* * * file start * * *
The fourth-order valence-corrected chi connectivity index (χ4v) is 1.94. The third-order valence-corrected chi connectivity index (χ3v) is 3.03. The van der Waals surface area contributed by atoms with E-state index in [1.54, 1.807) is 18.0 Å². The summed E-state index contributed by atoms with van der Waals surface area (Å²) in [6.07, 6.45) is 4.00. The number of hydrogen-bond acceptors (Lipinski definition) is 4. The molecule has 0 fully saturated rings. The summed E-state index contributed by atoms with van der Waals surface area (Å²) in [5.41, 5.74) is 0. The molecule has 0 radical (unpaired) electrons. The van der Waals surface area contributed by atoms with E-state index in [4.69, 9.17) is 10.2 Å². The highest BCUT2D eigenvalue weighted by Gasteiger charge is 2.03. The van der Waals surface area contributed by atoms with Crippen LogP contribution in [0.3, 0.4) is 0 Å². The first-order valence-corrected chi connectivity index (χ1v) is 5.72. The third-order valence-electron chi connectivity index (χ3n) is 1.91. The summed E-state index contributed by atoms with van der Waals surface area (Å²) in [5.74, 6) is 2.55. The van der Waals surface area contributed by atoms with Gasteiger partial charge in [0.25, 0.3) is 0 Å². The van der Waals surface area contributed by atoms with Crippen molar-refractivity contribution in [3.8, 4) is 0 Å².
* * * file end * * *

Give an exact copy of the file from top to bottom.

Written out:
The fourth-order valence-corrected chi connectivity index (χ4v) is 1.94. The third-order valence-corrected chi connectivity index (χ3v) is 3.03. The van der Waals surface area contributed by atoms with E-state index in [1.54, 1.807) is 18.0 Å². The summed E-state index contributed by atoms with van der Waals surface area (Å²) in [6.07, 6.45) is 4.00. The number of hydrogen-bond acceptors (Lipinski definition) is 4. The molecule has 0 fully saturated rings. The summed E-state index contributed by atoms with van der Waals surface area (Å²) in [5.41, 5.74) is 0. The molecule has 0 radical (unpaired) electrons. The van der Waals surface area contributed by atoms with E-state index in [4.69, 9.17) is 10.2 Å². The highest BCUT2D eigenvalue weighted by Gasteiger charge is 2.03. The van der Waals surface area contributed by atoms with Crippen LogP contribution in [0.3, 0.4) is 0 Å². The first-order valence-corrected chi connectivity index (χ1v) is 5.72. The third-order valence-electron chi connectivity index (χ3n) is 1.91. The summed E-state index contributed by atoms with van der Waals surface area (Å²) in [5.74, 6) is 2.55. The van der Waals surface area contributed by atoms with Gasteiger partial charge in [0.25, 0.3) is 0 Å². The van der Waals surface area contributed by atoms with Crippen molar-refractivity contribution in [3.8, 4) is 0 Å².